The wake begins for ‘Six Feet Under’

Special to The Times

At some point -- the middle of season three? -- I gave up on “Six Feet Under.” It wasn’t just that it sometimes felt like a muddle of hyperrealism and false, rushed melodrama. It was the dead people talking that really got to me. They’re dead! Don’t they ever shut up?

Every time the wise dead family patriarch, Nathaniel Fisher, appeared to give sensible if embittered advice to his kids, I was reminded of that awful dancing baby and the other excesses of “Ally McBeal.” And the dream sequences of imagined behavior -- little snippets of people saying what they would never dare or imagining hyperbolic actions of people around them -- weren’t just grating, they were frustrating. I wanted to throttle Claire or David, to tell them “Spit it out! This is a soap opera! Slap somebody!” It was hard to not feel cheated by the writers, who made the characters utter these thoughts just for us. It doesn’t matter if we, the audience, hear these things. Action doesn’t happen without interaction, and we’re all the way out here, beyond the fourth wall.

The final season of “Six Feet Under,” which begins airing Monday, starts out pacing fairly calmly through plot movements. The first few episodes have a surfeit of these incredibly annoying conversations with dead people and internal thought processes made visual for the viewer, sometimes even in the form of reality TV shows. The first episode, in a new low for the stylish show, even struggles with awkward, needless flashbacks, catching us up on elapsed months and the growth of matriarch Ruth’s husband’s craziness, the family re-gelling between alpha-son Nate and the magnificent, nearly tamed Brenda.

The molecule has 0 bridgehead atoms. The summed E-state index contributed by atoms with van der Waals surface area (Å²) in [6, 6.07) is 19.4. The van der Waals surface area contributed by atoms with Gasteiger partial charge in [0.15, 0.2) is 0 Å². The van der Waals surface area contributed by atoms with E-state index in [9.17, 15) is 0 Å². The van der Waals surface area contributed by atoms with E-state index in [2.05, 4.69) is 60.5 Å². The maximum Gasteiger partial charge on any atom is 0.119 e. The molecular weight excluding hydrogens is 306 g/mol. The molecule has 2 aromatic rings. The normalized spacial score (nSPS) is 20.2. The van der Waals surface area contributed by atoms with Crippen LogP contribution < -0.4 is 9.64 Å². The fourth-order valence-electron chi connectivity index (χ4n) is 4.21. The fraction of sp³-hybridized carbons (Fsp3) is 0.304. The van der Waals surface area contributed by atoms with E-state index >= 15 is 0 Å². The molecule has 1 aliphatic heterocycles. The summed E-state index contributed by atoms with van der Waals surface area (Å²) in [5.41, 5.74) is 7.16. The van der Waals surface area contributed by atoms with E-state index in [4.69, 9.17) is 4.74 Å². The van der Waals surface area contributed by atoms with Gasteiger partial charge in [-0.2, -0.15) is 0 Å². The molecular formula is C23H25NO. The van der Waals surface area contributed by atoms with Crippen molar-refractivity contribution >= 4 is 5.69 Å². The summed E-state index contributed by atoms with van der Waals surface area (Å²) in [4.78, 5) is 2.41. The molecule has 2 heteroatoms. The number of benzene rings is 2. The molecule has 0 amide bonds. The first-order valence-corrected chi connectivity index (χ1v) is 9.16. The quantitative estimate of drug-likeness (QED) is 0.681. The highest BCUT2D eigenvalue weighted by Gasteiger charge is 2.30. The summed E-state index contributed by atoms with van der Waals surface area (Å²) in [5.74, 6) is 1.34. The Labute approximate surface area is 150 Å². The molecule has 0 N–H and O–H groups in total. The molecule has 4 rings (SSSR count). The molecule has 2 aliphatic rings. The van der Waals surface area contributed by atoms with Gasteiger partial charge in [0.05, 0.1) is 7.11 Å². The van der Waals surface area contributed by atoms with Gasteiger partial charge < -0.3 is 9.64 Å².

Things begin humdrum, though funeral home den mother Ruth Fisher Sibley is given plenty to do, which is super news. (Frances Conroy could read from an embalming manual for a full episode and I’d never complain.) But “Six Feet Under” at its worst has been a particularly dreary Bronte-meets-Harlequin novel, and the beginning of this season likewise revolves around couples and their dynamics. With everyone paired off -- though there may not be much permanence to any of these matches -- the available plotlines are about as captivating as, well, NBC’s 2003 sitcom bomb “Coupling.”


So it seems, at first, as if the most notable addition to the last season is a bar or two of new theme music, actually. Apparently a few more producer credits have extended the opening sequence by a few seconds -- ah, the bloat of success.

But then, almost midway through the season, the show becomes stellar, amazing and disturbing. It would be unfair to give anything away, but the mood is this: There’s a reason that dogs wear those silly cones around their necks after surgery. As this final season gets going, the entire cast has been freed from some protective buffer, and they immediately begin to rip out their itchy stitches, blood flying everywhere.

And nothing they say is imagined or just for the viewer. Finally, everything is said out loud.

It turns out that through the first few episodes, situations have carefully been concocted; the narrative has been tended like a garden. Realism insists that eruptions must be preceded by motivation, thought and the brewing of turmoil. Brenda, for example, has lived every female archetype in the Big Book of Goddesses: She’s been scary Kali, licentious Cleopatra, and begins this season as is an unlikely earth mother, Gaea. At last, uncomfortably but realistically, her roles are forced to cohere. Her therapized upbringing is both a torment and a solace as she fights with her complex nature: maternal, slatternly, harsh and empathetic.


If creator and head chef Alan Ball wanted this final season to leave us with a hole in our hearts after his show is departed, all signs are indicating that we’ll be utterly bereft.